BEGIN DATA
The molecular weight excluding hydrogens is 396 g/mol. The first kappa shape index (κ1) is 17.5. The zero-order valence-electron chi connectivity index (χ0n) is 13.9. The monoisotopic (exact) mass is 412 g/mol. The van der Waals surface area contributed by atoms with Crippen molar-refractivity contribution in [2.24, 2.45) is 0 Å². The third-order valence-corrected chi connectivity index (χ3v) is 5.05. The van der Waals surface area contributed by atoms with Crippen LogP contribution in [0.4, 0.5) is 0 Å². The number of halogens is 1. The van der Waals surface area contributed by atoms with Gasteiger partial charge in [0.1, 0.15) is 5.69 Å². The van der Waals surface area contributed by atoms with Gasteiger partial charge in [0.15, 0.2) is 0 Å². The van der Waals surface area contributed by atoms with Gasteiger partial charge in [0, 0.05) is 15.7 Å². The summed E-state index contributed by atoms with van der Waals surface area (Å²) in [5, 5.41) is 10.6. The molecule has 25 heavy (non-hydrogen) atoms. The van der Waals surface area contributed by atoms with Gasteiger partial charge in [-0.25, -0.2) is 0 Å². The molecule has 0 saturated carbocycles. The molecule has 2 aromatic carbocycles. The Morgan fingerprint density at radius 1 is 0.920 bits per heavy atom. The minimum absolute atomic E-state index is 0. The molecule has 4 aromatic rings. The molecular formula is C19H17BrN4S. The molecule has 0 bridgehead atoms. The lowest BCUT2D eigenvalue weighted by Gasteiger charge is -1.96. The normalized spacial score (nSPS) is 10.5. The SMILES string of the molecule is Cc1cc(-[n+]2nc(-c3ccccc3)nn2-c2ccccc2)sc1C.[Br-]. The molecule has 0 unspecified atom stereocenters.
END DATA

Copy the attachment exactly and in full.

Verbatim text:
The molecular weight excluding hydrogens is 396 g/mol. The first kappa shape index (κ1) is 17.5. The zero-order valence-electron chi connectivity index (χ0n) is 13.9. The monoisotopic (exact) mass is 412 g/mol. The van der Waals surface area contributed by atoms with Crippen molar-refractivity contribution in [2.24, 2.45) is 0 Å². The third-order valence-corrected chi connectivity index (χ3v) is 5.05. The van der Waals surface area contributed by atoms with Crippen LogP contribution in [0.4, 0.5) is 0 Å². The number of halogens is 1. The van der Waals surface area contributed by atoms with Gasteiger partial charge in [0.1, 0.15) is 5.69 Å². The van der Waals surface area contributed by atoms with Gasteiger partial charge in [0.15, 0.2) is 0 Å². The van der Waals surface area contributed by atoms with Gasteiger partial charge in [0, 0.05) is 15.7 Å². The summed E-state index contributed by atoms with van der Waals surface area (Å²) in [5, 5.41) is 10.6. The molecule has 25 heavy (non-hydrogen) atoms. The van der Waals surface area contributed by atoms with Gasteiger partial charge in [-0.25, -0.2) is 0 Å². The molecule has 0 saturated carbocycles. The molecule has 2 aromatic carbocycles. The Morgan fingerprint density at radius 1 is 0.920 bits per heavy atom. The minimum absolute atomic E-state index is 0. The molecule has 4 aromatic rings. The molecular formula is C19H17BrN4S. The molecule has 0 bridgehead atoms. The lowest BCUT2D eigenvalue weighted by Gasteiger charge is -1.96. The normalized spacial score (nSPS) is 10.5. The SMILES string of the molecule is Cc1cc(-[n+]2nc(-c3ccccc3)nn2-c2ccccc2)sc1C.[Br-]. The molecule has 0 unspecified atom stereocenters.